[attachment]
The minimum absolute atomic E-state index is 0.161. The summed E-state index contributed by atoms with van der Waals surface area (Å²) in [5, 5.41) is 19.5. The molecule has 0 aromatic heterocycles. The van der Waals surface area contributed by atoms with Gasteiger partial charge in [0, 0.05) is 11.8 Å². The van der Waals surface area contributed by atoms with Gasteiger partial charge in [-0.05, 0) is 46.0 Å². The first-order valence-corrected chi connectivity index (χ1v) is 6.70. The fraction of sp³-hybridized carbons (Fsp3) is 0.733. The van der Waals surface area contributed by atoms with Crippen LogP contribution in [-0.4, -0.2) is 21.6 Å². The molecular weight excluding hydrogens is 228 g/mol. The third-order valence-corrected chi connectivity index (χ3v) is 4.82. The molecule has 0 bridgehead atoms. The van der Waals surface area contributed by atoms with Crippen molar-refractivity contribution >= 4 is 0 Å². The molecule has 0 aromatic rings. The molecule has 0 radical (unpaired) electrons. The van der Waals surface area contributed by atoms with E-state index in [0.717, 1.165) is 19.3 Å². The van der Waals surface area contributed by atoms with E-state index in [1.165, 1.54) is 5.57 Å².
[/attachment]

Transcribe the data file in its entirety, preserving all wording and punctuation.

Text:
The minimum absolute atomic E-state index is 0.161. The summed E-state index contributed by atoms with van der Waals surface area (Å²) in [5, 5.41) is 19.5. The molecule has 0 aromatic heterocycles. The van der Waals surface area contributed by atoms with Gasteiger partial charge in [0, 0.05) is 11.8 Å². The van der Waals surface area contributed by atoms with Gasteiger partial charge in [-0.05, 0) is 46.0 Å². The first-order valence-corrected chi connectivity index (χ1v) is 6.70. The fraction of sp³-hybridized carbons (Fsp3) is 0.733. The van der Waals surface area contributed by atoms with Crippen LogP contribution in [-0.4, -0.2) is 21.6 Å². The molecular weight excluding hydrogens is 228 g/mol. The third-order valence-corrected chi connectivity index (χ3v) is 4.82. The molecule has 0 bridgehead atoms. The van der Waals surface area contributed by atoms with Crippen molar-refractivity contribution >= 4 is 0 Å². The molecule has 0 aromatic rings. The molecule has 0 radical (unpaired) electrons. The van der Waals surface area contributed by atoms with E-state index in [0.717, 1.165) is 19.3 Å². The van der Waals surface area contributed by atoms with E-state index in [1.165, 1.54) is 5.57 Å².